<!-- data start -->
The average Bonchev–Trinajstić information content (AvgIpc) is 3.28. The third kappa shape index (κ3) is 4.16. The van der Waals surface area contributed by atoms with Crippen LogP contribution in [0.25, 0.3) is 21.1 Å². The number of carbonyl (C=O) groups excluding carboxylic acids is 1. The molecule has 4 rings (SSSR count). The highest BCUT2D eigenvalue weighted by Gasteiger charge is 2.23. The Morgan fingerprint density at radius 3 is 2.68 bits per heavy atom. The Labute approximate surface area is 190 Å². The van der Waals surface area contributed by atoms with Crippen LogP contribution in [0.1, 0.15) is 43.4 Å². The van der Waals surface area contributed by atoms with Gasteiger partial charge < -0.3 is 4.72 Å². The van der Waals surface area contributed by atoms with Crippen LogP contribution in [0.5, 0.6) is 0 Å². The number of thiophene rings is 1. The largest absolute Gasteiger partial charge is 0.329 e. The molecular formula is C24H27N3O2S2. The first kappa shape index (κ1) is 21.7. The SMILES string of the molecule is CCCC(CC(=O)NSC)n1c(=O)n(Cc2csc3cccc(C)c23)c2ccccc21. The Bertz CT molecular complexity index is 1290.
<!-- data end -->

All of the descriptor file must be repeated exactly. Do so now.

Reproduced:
The average Bonchev–Trinajstić information content (AvgIpc) is 3.28. The third kappa shape index (κ3) is 4.16. The van der Waals surface area contributed by atoms with Crippen LogP contribution in [0.25, 0.3) is 21.1 Å². The number of carbonyl (C=O) groups excluding carboxylic acids is 1. The molecule has 4 rings (SSSR count). The highest BCUT2D eigenvalue weighted by Gasteiger charge is 2.23. The Morgan fingerprint density at radius 3 is 2.68 bits per heavy atom. The Labute approximate surface area is 190 Å². The van der Waals surface area contributed by atoms with Crippen LogP contribution in [0.1, 0.15) is 43.4 Å². The van der Waals surface area contributed by atoms with Gasteiger partial charge < -0.3 is 4.72 Å². The van der Waals surface area contributed by atoms with Crippen LogP contribution in [0.5, 0.6) is 0 Å². The number of thiophene rings is 1. The largest absolute Gasteiger partial charge is 0.329 e. The molecular formula is C24H27N3O2S2. The first kappa shape index (κ1) is 21.7. The SMILES string of the molecule is CCCC(CC(=O)NSC)n1c(=O)n(Cc2csc3cccc(C)c23)c2ccccc21. The Bertz CT molecular complexity index is 1290.